While it’s probably too early to call for a “bigger boat” just yet, there have been a variety of shark reports stirring up the headlines recently.

Last weekend the U.S. Coast Guard issued a shark warning to kayakers, swimmers and anglers headed for costal waters stretching from Maine to New Jersey, even though shark attacks in that region are almost unheard of.

“I have no doubt that a great white shark that swims into your comfort zone would surely find a splashing paddle or dangling hand inviting,” Coast Guard spokesman Al Johnson wrote. “I also expect that same passing shark would spend little time differentiating between boater, paddler and prey.”

Recent sightings of great white sharks in the area prompted the warning. Tuna fishermen caught and released a seven-foot juvenile great white shark off the coast of Massachusetts and a handful of sharks were spotted cruising near the Hamptons. Last summer a couple large great whites were spotted off Cape Cod.

Similar news is being made in the Pacific. A warning like the one in the northeast was issued last week for Santa Barbara Island in southern California after three great white sharks were spotted chowing down on sea lions.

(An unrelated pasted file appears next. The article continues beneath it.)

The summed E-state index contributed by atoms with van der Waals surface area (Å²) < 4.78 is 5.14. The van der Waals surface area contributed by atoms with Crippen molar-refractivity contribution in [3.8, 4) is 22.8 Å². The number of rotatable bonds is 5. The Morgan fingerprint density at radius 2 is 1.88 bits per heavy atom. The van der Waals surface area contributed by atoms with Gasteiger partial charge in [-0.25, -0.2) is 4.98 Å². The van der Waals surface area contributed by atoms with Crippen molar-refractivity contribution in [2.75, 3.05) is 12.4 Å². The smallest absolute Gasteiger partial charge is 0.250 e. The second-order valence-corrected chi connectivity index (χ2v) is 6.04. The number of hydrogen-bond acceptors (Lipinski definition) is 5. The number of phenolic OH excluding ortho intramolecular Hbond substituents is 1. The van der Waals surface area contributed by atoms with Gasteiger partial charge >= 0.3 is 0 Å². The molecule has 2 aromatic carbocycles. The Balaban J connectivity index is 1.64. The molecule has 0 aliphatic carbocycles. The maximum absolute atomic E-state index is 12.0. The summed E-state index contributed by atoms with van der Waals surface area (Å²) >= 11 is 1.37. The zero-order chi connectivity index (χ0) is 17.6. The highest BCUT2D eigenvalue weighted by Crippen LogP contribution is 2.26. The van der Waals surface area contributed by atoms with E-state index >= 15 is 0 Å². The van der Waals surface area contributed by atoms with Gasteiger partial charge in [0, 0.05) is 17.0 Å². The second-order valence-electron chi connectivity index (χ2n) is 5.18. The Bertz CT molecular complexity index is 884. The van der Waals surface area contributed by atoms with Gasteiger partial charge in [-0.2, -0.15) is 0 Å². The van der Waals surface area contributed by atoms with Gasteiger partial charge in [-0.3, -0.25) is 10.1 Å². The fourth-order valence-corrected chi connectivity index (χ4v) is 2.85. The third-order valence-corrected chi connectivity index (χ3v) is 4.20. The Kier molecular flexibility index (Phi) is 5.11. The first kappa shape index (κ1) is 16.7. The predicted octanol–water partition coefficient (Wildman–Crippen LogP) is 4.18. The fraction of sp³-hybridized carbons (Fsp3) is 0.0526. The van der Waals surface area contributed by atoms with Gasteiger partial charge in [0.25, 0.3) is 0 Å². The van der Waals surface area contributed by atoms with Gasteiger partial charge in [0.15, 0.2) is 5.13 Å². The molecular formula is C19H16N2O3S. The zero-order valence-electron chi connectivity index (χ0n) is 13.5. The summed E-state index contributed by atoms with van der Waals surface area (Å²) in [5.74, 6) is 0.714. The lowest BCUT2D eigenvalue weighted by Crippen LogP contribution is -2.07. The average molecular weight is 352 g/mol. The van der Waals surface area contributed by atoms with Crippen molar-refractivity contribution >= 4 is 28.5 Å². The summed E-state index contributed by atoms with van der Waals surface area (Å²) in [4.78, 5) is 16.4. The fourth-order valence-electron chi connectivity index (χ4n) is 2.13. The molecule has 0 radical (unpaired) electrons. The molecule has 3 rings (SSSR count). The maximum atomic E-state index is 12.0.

And there have been more than just shark sightings. A 6-year-old South Carolina girl and a 13-year-old North Carolina girl were attacked by sharks two weeks ago. In June, an 18-year-old girl was bitten by a shark in Georgia. Luckily all the girls survived.

On average, about 40 people are attacked by sharks each year in the United States. And that number has been gradually increasing over the past century even though worldwide shark populations have greatly decreased, according to the International Shark File. Does this mean that sharks are growing a sweet tooth for people? Probably not. Most experts attribute the increase in attacks to a larger number of people spending more time on the water.

So what’s the big takeaway here? Any saltwater could be shark water and plan accordingly.

-Photo by: Hermanus Backpackers